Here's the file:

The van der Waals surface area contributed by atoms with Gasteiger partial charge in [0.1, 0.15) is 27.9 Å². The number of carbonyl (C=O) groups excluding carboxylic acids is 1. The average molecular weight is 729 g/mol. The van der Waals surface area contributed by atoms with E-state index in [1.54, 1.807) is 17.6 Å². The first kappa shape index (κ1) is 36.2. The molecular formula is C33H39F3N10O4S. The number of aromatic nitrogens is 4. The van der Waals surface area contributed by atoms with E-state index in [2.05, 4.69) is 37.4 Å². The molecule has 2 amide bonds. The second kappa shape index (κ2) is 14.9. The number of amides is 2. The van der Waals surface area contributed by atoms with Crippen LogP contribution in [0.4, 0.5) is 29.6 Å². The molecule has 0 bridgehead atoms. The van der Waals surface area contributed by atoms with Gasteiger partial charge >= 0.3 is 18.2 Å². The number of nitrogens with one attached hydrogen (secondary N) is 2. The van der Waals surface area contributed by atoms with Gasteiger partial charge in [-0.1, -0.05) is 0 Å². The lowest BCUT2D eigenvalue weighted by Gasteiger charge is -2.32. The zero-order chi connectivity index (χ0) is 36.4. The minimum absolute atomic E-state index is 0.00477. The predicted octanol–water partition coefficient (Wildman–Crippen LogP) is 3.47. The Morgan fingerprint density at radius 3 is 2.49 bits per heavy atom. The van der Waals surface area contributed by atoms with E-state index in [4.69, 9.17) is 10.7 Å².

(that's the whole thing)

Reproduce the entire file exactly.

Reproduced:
The van der Waals surface area contributed by atoms with Gasteiger partial charge in [0.1, 0.15) is 27.9 Å². The number of carbonyl (C=O) groups excluding carboxylic acids is 1. The average molecular weight is 729 g/mol. The van der Waals surface area contributed by atoms with E-state index in [1.54, 1.807) is 17.6 Å². The first kappa shape index (κ1) is 36.2. The molecular formula is C33H39F3N10O4S. The number of aromatic nitrogens is 4. The van der Waals surface area contributed by atoms with E-state index in [2.05, 4.69) is 37.4 Å². The molecule has 2 amide bonds. The second kappa shape index (κ2) is 14.9. The number of amides is 2. The van der Waals surface area contributed by atoms with Crippen LogP contribution in [0.4, 0.5) is 29.6 Å². The molecule has 0 bridgehead atoms. The van der Waals surface area contributed by atoms with Gasteiger partial charge >= 0.3 is 18.2 Å². The number of nitrogens with one attached hydrogen (secondary N) is 2. The van der Waals surface area contributed by atoms with Gasteiger partial charge in [-0.1, -0.05) is 0 Å². The lowest BCUT2D eigenvalue weighted by Gasteiger charge is -2.32. The zero-order chi connectivity index (χ0) is 36.4. The minimum absolute atomic E-state index is 0.00477. The predicted octanol–water partition coefficient (Wildman–Crippen LogP) is 3.47. The Morgan fingerprint density at radius 3 is 2.49 bits per heavy atom. The van der Waals surface area contributed by atoms with E-state index in [4.69, 9.17) is 10.7 Å².